And Allen Watts is unknown to me, accept I put on a tyvek suit, clear the trail to his grave of poison oak, and neatly arrange the liquor on his huge granite rock that came from Tassajara. The place is intimate, hidden, and less visited than I expect it to be. But I feel a kinship on our behalf; maybe I should read one of his books.

    This is important to me. The comment above mine says, "Right on, brother!" I'm saying to you, "Maybe not always so, brother!" as we wear the Buddha's robe together (mine is lay, and blue,and small, but I am no householder and also, of no rank).

    This is important to me because D.T went out of his way to not mystify western Buddhists; He was raised Jodo Shinshu, and lectured on it in Japan, but refrained from doing so in the west, as he felt it was too esoteric and that Zen was more appropriate, though he said it was the, "most remarkable development of Mahayana Buddhism ever achieved in East Asia"

    Finally, my frustration is that we are not Japanese enough when Japanese people come here and see our very clean, spartan, and naturally wood grained statures, floors, walls in our zendo/Buddha hall, where we do nine prostrations instead of three by request of our founder (who was Japanese, but the practice is our practice, which is not Japanese).

    I wish I could show you my wool v-neck sweater and black long johns under my Juban and Kimono (Japanese), Sitting robe (Chinese) and 5 paneled kayasa (the Indian, small, Buddha's robe). All but the sweater and long Johns were worn in Japan, and that is our contribution to the tradition of about 800 years of "Japanese" practice (where the first 400 years, most sutras were recorded in Chinese, and in China, they worked hard to produce/locate Indian sanskrit and poly versions).

    My question is what stereotypes does cultural appropriation rely on: If we seem Japanese, wouldn't that require Japanese to be something other than what it really is, which is empty, which is a compassionate understanding that Japanese is completely free from whatever we think it is, and so are you, and so am I.

    Bowing the best I can,


  2. Hi Kogen,

    Thanks for reading and commenting. Admittedly, this is one of my edgier posts. It's a topic that I think we will be hearing a lot more about in the coming years as Buddhism finds its voice in the West.

    I admire and appreciate D.T. Suzuki's contribution to Zen scholarship. He was brilliant and I have very much respect for him and his work; however, his writing tended to elevate Japanese culture to mythic stature, and Japanese Zen along with it. The same could be said, I suppose, about many Eastern teachers (just as it can be said about Westerners).

    Western Buddhism is currently experiencing an identity crisis as it tries to carve out its own value system (informed by Western, democratic, egalitarianism), forms, etc. As a Zen priest and teacher in a Korean lineage, I tread a thin line--I'm not Korean, I don't speak Korean, and I've never studied in Korea. At the same time, the forms and practice I use definitely have more of a Korean flavor than Japanese. I wear Korean style robes in the Dharma hall, we strike a moktak (wooden fish) and use a chugpi (clappers), but I try to demystify the practice as much as I can by using English terms when possible. For all of these reasons, I feel most comfortable saying that I am an American Zen Buddhist practicing in the lineage of Zen Master Seung Sahn.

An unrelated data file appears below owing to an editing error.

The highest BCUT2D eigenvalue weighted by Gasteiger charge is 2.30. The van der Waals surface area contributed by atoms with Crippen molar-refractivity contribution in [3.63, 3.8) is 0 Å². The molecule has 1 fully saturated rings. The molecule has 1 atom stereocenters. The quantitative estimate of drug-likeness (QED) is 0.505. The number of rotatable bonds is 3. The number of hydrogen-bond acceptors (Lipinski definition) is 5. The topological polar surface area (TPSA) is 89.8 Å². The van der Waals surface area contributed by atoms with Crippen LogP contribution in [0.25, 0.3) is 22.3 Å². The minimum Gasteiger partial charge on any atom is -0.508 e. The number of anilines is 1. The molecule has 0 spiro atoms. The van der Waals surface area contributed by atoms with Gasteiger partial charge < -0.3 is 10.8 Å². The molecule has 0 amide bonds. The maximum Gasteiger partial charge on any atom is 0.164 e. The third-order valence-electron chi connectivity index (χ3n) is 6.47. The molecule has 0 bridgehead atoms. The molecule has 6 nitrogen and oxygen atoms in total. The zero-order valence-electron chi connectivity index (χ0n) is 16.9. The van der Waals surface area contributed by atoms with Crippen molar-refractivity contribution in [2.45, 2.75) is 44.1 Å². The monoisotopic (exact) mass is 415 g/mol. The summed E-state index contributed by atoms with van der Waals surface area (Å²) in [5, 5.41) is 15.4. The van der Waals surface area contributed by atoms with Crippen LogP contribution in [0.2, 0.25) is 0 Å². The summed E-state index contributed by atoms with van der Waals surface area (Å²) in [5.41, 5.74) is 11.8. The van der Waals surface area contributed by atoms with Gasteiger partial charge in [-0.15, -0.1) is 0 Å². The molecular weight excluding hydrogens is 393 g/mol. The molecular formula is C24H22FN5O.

Culturally, I cannot claim to be anything other than American, which is why I have a vested interested in Western Buddhism's developing its own distinct, authentic idiom. The way that I see it, as you pointed out, is that all cultures are relative, and the goal of Zen is to go beyond all relative dualities. This means recognizing the limitations of every culture, without elevating one at the expense of another.

    Ultimately, this means developing upaya or skillful means for our Western students.

    Again, thanks for reading. I don't know if I addressed your comments. Please let me know.

    Many bows,
    Andre Doshim

    1. To be met will always be enough.


  3. It may be less fret-worthy to posit that all formatted Buddhism, wherever it takes root, is simply advertising. I suppose we can dither about 'good' advertising and 'bad,' but in the end, no one in their right mind worries too much about advertising. You want a car? Don't worry about the advertising ... go kick the tires and get behind the wheel. Ditto spiritual formats ... there will always be advertising, but let's hope the car actually runs, no matter how many Tripitaka four-color brochures there are.

    Or anyway that's what I think at the moment.

  4. This is a wonderful post, certainly one which many buddhists I know, who are in love with the cultural aspect of Buddhism (form,) would cringe at. There is nothing wrong with enjoying, playing and having fun with form in this world. From home life to socializing, there are many ideals and traditions from Asian countries that I enjoy immensely and have even incorporated into my own way of moving through the world. But when it comes to something as Buddhism, making an agenda out of "preserving" it to look a certain way, and —even worse— pretending to "certify" it as legitimate based on methods and scripted rituals couldn't defeat the purpose to the Buddha's original mission of finding freedom from attachment to form, etc. —again, not that there's an issue with form itself, but our attachment to it.